What does the future hold for NASA? Depends on the next president.
Most of the remaining presidential candidates have come out in support of the US space program, but they have different ideas about what NASA's focus should be, and who should pay for it.
Space is having a resurgence. Companies such as SpaceX and Orbital ATK are flying supplies to the International Space Station on their own rockets.
SpaceX and Boeing are working on capabilities to ferry astronauts to the space station in the next year or so. SpaceX has even set its sights on getting humans to Mars in the next decade.
NASA just sent an astronaut to space for an uninterrupted year for the first time ever, gathering unprecedented learnings about long-term exposure to microgravity to prepare for a future, manned mission to Mars. Space exploration has generated so much excitement among the public, upwards of 18,300 people applied for just eight to 14 astronaut spots last month, an amount nearly three times the number of applications NASA received in 2012 for the most recent astronaut class, and one that shatters the previous record of 8,000 in 1978.
But it is going to take many times NASA’s current budget of $19.3 billion to get humans to Mars. The Obama administration has recently trimmed its request of the US Congress for NASA funding by 1.5 percent for fiscal year 2017, reducing spending on deep-space exploration by $800 million, reported The Wall Street Journal.
As the country prepares for a new president next year, one whose administration will help decide the fate of the country’s space program, what could that future look like?
Here is a brief overview of where the remaining presidential candidates stand on space.
Even though NASA told her that women couldn’t be astronauts in response to a letter she wrote to the agency when she was 13, former Secretary of State Hilary Clinton has said, “I really, really do support the space program."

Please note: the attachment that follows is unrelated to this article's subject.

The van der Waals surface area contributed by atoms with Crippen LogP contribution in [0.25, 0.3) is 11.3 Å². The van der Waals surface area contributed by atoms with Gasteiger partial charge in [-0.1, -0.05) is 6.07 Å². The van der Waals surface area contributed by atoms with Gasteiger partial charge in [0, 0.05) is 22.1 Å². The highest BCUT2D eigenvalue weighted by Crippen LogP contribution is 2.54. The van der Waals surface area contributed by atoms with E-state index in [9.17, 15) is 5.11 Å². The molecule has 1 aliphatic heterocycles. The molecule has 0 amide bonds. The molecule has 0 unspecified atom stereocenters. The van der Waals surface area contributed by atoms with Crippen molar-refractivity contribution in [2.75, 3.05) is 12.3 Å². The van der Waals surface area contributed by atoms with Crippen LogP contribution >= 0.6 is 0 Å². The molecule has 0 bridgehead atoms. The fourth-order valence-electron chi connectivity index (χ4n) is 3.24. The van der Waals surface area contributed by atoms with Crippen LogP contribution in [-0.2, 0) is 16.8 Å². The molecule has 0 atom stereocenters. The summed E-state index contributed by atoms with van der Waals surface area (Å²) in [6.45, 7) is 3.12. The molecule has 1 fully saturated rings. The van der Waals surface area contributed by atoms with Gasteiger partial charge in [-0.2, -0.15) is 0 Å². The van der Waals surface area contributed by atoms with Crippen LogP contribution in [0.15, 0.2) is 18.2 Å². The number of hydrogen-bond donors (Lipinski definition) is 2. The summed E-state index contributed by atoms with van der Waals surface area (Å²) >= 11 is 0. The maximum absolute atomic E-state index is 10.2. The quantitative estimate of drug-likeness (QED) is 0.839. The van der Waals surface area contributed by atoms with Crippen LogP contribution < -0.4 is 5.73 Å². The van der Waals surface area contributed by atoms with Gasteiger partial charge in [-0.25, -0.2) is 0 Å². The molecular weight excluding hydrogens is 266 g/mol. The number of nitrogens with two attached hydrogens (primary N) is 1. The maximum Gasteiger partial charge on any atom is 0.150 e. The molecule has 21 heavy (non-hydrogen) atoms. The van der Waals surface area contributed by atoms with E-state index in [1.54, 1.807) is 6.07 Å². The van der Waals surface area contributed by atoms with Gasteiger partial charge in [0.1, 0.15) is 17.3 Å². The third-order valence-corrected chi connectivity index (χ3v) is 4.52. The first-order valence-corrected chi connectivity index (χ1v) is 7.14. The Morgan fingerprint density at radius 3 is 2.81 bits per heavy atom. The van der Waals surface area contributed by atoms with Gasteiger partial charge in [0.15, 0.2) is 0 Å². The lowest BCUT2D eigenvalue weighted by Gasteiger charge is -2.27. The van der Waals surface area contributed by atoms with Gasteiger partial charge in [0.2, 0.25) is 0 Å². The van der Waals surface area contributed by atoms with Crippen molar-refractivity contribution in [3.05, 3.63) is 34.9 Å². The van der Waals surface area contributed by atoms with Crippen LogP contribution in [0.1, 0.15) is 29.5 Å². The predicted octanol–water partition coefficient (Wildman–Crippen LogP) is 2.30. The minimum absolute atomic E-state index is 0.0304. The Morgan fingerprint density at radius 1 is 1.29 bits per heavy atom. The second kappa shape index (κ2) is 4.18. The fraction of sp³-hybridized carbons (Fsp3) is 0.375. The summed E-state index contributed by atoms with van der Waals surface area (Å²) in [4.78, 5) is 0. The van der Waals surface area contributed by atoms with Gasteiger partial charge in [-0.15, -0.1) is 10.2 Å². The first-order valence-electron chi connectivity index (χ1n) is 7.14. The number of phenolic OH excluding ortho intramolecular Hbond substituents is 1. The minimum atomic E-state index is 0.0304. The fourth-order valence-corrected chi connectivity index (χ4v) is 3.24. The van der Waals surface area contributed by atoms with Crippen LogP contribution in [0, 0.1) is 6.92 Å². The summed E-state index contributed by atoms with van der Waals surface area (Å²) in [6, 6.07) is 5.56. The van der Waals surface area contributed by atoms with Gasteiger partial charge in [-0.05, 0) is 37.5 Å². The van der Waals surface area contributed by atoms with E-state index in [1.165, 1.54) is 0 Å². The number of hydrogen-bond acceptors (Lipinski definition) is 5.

The Democratic presidential hopeful has said that she would like to see the country continue to explore space, according to SpacePolicyOnline.com, and to continue funding Earth science.
"I think [the space program] is a good investment, so on my list of things that I want our country to invest in, in terms of research and innovation and ... basic science, exploring space, exploring our oceans, exploring our genome. We're at the brink of all kinds of new information. Let's not back off now!" Mrs. Clinton said at a at a town hall meeting in Dover, N.H. in July.
Republican Florida Senator Ted Cruz is chairman of the Senate Subcommittee on Science, Space, and Competitiveness. Senator Cruz supports NASA and its plans for deep-space exploration, calling it “an incredibly high priority.”
He has criticized the Obama administration for devoting too many of the agency’s resources away from space exploration for the study of Earth science, particularly global warming.
“One of the real problems with the Obama administration is they’ve de-emphasized space exploration. They’ve de-emphasized the hard sciences, and they’re diverting more and more of the NASA budget to political agendas like studying global warming instead of fulfilling the core mission of NASA,” said Cruz at a South Carolina campaign stop in August, according to NASASpaceflight.com.
“So I have been pressing to focus on what NASA was created to do – which is space exploration. And that’s gonna remain a real priority – to focus on the heart of the agency and not on political distractions,” he said.
The presidential hopeful was a key author on a bill to promote commercial space flight and asteroid mining.
Even though the Independent Vermont Sen. Bernie Sanders has voted to cut NASA’s budget, he said during a May 2015 Reddit Q&A that he supports increasing funding for the agency.
“Not only because of the excitement of space exploration, but because of all the additional side benefits we receive from research in that area,” said Senator Sanders.
Regarding his voting record, Sanders said that sometimes, “one is put in a position of having to make very very difficult choices about whether you vote to provide food for hungry kids or health care for people who have none and other programs.”
In response to a question from a 10-year-old boy about the Republican candidate’s views on space, Donald Trump pointed out that the country has competing priorities.
“Right now, we have bigger problems – you understand that? We've got to fix our potholes. You know, we don't exactly have a lot of money," Mr. Trump said at a November event in Manchester, N.H., according to The Washington Post.
The businessman has said that it might be better for private companies to focus on space exploration instead of NASA, but also that he would not cut the space program, according to reporting by Jeff Foust, senior writer for SpaceNews.
Trump has supported a plan to send humans to Mars, but not at the expense of other priorities.
“Honestly, I think it's wonderful. I want to rebuild our infrastructure first. OK? I think it's wonderful," he said at an August campaign event in Hampton, N.H.
Republican Gov. John Kasich of Ohio does not appear to have made statements about space and NASA to date, although he has won the endorsements of former space shuttle commanders Steve Oswald and William F. Readdy, as well as that of Eugene Cernan, the last human to walk on the moon.